I try to give you guys a lot of info on here, but it's hard to pin down the exact time of day various bugs hatch on this river. It varies depending on how far below the dam you are, and also according to daily weather. The unusually cold water coming out of a deep reservoir makes info in the hatch books often inaccurate on our river and often means we see hatch activity at time of the day you won't see them on freestone rivers. We are seeing assorted Blue Winged Olives (aka BWOs/Olives) all over the river, ranging anywhere from early mornings to evenings, and everything in between. They are currently the most numerous bug far, ranging from #16-18 (Cornuta?) all the way down to #24-26, maybe even smaller. They hatch best on overcast days, but are also showing up on sunny days. Don't forget to imitate their spinners in the eves with a Rusty Spinner, so many people don't realize when fish are sipping and porpoising on spinners. Big trout luvvv spinners! Nuff said. In the permanent TMA/Catch & Release (C&R), overall the heaviest hatching is in the eves, going to darkness and beyond. Look down below for a list of hatches & dry flies. July is a big Isonychia (Iso) month, look for them in fast water, anytime from late afternoon right up until dark. Plenty of other bugs are hatching/egg-laying in the eves- Sulfurs (Riverton), Cahills, assorted Caddis, Potomanthus/Varia (BIG yellowish Mayflies), Attenuata, and more. Midges are always a possibility, anytime.
The majority of anglers are fishing dries, and many are giving us good reports, especially in the evenings. All other methods are producing at moments: Dry/Dropper, Nymphing (both Euro & Indicator), Streamers, and Wet Flies/Soft Hackles. If you haven't yet tried it, Dry/Dropper with a buoyant dry like a terrestrial (Beetles, big Ants), Isonychia, Stimulator, or other attractor dry, and a small weighted nymph (#16-18) dropped underneath it, is both very fun and quite effective. 18-24" is a good starting distance between flies, but go longer if you aren't catching fish or you are in deeper water. FYI the bug activity has many quality trout holding in shallower, broken water. Don't limit yourself to only waiting for bugs and rising trout, as some days you won't be in the right spot, or maybe you don't want to brave the often crowded conditions in the popular, known "dry fly" pools. Dry/Dropper lets you have the pleasure of fishing a dry, and some fish WILL eat the dry. You can also blind fish the same type dries with no trailing nymph.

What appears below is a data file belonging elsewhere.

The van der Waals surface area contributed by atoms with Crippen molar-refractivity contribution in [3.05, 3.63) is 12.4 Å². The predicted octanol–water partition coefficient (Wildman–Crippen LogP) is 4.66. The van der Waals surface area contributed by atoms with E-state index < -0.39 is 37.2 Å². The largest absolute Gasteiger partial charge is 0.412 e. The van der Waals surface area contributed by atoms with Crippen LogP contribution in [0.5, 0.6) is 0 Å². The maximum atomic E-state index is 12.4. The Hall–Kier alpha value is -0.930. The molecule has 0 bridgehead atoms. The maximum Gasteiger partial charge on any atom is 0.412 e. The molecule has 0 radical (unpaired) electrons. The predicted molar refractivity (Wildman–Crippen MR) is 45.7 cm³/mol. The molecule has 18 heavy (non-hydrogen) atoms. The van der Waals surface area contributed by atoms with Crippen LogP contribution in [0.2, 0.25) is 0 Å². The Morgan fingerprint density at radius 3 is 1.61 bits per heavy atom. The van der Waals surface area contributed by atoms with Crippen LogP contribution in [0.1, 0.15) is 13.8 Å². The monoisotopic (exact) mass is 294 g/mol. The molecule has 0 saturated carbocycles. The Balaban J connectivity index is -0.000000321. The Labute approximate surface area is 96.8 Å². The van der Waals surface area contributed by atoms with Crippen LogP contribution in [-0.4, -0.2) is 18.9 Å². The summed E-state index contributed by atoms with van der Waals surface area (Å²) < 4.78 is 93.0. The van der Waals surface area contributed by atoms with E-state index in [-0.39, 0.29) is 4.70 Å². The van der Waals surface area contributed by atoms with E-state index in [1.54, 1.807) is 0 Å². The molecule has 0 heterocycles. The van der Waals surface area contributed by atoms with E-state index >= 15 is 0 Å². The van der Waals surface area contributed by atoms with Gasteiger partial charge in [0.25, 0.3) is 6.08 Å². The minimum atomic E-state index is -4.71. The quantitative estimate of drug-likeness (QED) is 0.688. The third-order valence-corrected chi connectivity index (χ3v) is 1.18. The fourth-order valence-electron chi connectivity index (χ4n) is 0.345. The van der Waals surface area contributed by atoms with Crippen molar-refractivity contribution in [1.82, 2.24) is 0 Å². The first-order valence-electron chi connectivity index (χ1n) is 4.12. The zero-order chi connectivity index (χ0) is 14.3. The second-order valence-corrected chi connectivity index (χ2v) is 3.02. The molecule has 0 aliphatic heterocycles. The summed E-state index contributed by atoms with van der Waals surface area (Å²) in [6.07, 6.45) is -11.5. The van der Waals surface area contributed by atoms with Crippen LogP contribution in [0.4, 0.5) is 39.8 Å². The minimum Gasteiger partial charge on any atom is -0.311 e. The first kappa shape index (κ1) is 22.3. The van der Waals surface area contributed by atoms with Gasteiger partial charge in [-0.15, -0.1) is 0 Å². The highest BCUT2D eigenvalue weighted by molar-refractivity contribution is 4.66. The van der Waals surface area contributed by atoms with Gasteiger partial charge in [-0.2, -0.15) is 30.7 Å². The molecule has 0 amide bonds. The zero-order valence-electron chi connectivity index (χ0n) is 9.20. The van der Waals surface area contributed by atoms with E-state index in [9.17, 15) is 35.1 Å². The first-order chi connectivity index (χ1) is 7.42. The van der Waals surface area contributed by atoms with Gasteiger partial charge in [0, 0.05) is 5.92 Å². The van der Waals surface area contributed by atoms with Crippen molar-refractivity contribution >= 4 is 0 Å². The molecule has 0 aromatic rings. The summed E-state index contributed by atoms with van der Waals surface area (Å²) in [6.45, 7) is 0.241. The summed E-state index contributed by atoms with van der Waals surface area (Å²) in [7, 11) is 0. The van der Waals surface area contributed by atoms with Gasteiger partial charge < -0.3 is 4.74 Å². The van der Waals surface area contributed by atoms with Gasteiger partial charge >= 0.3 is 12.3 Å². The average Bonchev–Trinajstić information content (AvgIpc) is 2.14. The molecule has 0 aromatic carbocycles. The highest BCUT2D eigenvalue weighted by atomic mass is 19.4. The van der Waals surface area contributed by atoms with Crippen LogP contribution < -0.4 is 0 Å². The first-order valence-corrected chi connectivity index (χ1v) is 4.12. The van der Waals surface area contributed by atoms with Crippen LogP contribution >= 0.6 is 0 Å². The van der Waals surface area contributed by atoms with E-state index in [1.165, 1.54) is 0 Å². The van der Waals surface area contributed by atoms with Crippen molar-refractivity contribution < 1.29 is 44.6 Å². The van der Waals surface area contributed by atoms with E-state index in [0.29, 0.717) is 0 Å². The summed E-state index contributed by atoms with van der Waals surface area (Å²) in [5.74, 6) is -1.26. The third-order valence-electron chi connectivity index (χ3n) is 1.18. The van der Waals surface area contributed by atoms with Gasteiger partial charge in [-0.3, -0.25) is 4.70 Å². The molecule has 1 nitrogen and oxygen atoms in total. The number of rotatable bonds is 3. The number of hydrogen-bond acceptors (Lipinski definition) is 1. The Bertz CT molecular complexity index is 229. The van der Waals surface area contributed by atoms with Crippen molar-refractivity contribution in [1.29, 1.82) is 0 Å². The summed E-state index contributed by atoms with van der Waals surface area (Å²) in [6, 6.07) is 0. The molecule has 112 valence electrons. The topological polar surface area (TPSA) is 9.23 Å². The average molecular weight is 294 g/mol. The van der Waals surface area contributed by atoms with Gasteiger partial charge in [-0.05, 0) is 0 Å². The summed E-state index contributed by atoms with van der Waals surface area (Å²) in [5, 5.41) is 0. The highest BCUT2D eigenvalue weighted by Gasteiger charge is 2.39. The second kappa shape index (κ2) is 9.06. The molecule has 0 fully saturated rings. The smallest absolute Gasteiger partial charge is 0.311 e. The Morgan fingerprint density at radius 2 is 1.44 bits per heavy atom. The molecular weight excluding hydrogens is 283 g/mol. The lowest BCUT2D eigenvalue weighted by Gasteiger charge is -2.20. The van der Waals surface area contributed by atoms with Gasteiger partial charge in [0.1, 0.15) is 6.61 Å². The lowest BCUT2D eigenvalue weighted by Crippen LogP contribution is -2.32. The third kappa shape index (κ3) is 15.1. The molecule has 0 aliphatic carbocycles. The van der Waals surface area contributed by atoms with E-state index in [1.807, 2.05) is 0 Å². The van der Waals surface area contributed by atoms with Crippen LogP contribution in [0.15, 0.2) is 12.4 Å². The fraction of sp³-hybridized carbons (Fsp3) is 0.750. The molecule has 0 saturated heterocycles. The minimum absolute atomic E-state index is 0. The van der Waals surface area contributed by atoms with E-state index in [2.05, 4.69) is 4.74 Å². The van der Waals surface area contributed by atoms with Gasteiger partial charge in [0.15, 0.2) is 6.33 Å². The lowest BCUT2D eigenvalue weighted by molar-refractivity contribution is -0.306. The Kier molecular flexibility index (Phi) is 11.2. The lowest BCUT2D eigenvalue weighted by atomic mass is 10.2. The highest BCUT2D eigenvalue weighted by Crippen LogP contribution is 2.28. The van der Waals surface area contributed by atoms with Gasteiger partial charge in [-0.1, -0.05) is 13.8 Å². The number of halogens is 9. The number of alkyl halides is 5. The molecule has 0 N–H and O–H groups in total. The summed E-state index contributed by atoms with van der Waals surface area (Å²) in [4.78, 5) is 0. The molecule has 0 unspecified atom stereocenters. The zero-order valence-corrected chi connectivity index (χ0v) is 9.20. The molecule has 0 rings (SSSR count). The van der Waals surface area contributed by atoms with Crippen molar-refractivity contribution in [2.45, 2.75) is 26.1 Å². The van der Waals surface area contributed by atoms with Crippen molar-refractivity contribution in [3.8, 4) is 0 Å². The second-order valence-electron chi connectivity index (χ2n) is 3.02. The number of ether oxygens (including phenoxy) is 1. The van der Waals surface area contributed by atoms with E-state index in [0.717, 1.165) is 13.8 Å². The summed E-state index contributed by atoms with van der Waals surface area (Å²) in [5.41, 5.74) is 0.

Remember the beloved Grey's Streamflex rods? If you liked them, you will love what I'm about to tell you: Pure Fishing has released an updated version of the Streamflex series under the Fenwick name, using the latest materials that give the rods noticeably improved rod recovery and durability (30% increase). These rods feel fantastic in the hand. We have these in the Euro specific models, The 11' #3 & #4 Streamflex have an MSRP of $349.95- we are selling them for $265. The also do a Streamflex Plus that goes from 10' to 10' 6"- a six inch extension piece hides in the handle and can be put in or out in seconds. We have the 10' #3 Streamflex Plus (goes up to 10.5')- MSRP is $379.95, we are selling it for $285.
For streamer fishing black, olive, brown and white are great starting colors, but make sure to experiment and let the trout tell you what they want. Other often good colors are yellow and tan. Two tone streamers such a brown/yellow, olive/yellow, etc. can sometimes be the ticket. Try the following hybrid rig: a weighted streamer such as a conehead Bugger, Complex Twist Bugger, Zuddler, Slumpbuster, etc. with a #14-16 soft-hackle, wet fly or nymph trailed 14-18" of the hook bend- the streamer often functions as the attractor, and then the trout eat the trailing smaller fly. This helps turn some of those chases, rolls & flashes into a solid hook-up. Streamers will produce fish if fished properly. The low light of early & late in the day are the prime times, but if you target structure & shade you can catch fish on them during midday. Try also streamers with Sculpin Helmets, bounced & twitched along the bottom on a floating line- deadly on bigger trout. Play with colors, fly size, pattern style, retrieve, depth, and cover lots of water and you should be able to find success.
Current Store Hours:
8am-6pm Monday through Friday, and 8am-5pm on weekends.
The Farmington is currently medium at a nice total flow of 286cfs total flow through the permanent TMA/Catch & Release (C&R) area, and averaging in the 50s to low/mid 60s for water temps (depending upon the weather, river section, and time of day)- USGS historical normal combined flow for today is 252cfs. Riverton is 262cfs from the dam on the West Branch, and the Still River is adding in an additional 9cfs below it's junction with the West Branch. 8am Riverton water temp was 50 degrees this morning, downstream water temps are higher (50s-60s), temps will rise during the day. Sunny days will see the biggest increases (peaking in late afternoon), and the further you get from the dam, the higher the temps.